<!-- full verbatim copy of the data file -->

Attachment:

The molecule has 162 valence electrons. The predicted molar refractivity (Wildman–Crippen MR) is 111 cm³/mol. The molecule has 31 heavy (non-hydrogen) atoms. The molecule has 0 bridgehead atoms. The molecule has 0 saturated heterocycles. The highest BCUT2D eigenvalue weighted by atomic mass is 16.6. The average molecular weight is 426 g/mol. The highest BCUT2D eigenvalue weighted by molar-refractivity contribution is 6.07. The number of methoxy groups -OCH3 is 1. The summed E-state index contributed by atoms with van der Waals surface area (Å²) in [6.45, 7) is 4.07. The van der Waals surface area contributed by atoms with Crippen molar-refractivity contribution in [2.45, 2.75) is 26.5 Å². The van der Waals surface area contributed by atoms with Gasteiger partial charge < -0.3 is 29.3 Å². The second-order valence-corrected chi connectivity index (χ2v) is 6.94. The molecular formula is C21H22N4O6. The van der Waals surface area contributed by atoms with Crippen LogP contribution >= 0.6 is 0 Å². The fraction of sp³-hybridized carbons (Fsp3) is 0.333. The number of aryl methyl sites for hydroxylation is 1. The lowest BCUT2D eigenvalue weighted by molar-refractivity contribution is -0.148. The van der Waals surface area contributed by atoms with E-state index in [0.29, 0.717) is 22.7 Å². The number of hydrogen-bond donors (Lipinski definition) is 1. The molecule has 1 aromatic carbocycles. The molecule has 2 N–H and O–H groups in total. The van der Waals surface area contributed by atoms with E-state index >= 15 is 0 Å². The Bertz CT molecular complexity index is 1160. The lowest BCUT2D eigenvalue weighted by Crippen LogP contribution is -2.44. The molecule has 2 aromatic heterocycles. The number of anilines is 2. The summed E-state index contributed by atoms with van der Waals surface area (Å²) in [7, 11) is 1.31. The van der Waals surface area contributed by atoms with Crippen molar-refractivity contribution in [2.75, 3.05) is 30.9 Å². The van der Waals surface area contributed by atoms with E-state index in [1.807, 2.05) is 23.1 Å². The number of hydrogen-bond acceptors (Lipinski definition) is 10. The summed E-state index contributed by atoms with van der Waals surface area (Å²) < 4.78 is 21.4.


The molecule has 162 valence electrons. The predicted molar refractivity (Wildman–Crippen MR) is 111 cm³/mol. The molecule has 31 heavy (non-hydrogen) atoms. The molecule has 0 bridgehead atoms. The molecule has 0 saturated heterocycles. The highest BCUT2D eigenvalue weighted by atomic mass is 16.6. The average molecular weight is 426 g/mol. The highest BCUT2D eigenvalue weighted by molar-refractivity contribution is 6.07. The number of methoxy groups -OCH3 is 1. The summed E-state index contributed by atoms with van der Waals surface area (Å²) in [6.45, 7) is 4.07. The van der Waals surface area contributed by atoms with Crippen molar-refractivity contribution in [2.45, 2.75) is 26.5 Å². The van der Waals surface area contributed by atoms with Gasteiger partial charge < -0.3 is 29.3 Å². The second-order valence-corrected chi connectivity index (χ2v) is 6.94. The molecular formula is C21H22N4O6. The van der Waals surface area contributed by atoms with Crippen LogP contribution >= 0.6 is 0 Å². The fraction of sp³-hybridized carbons (Fsp3) is 0.333. The number of aryl methyl sites for hydroxylation is 1. The lowest BCUT2D eigenvalue weighted by molar-refractivity contribution is -0.148. The van der Waals surface area contributed by atoms with E-state index in [0.29, 0.717) is 22.7 Å². The number of hydrogen-bond donors (Lipinski definition) is 1. The molecule has 1 aromatic carbocycles. The molecule has 2 N–H and O–H groups in total. The van der Waals surface area contributed by atoms with E-state index >= 15 is 0 Å². The Bertz CT molecular complexity index is 1160. The lowest BCUT2D eigenvalue weighted by Crippen LogP contribution is -2.44. The molecule has 2 aromatic heterocycles. The number of anilines is 2. The summed E-state index contributed by atoms with van der Waals surface area (Å²) in [7, 11) is 1.31. The van der Waals surface area contributed by atoms with Crippen molar-refractivity contribution in [2.75, 3.05) is 30.9 Å². The van der Waals surface area contributed by atoms with E-state index in [1.807, 2.05) is 23.1 Å². The number of hydrogen-bond acceptors (Lipinski definition) is 10. The summed E-state index contributed by atoms with van der Waals surface area (Å²) < 4.78 is 21.4.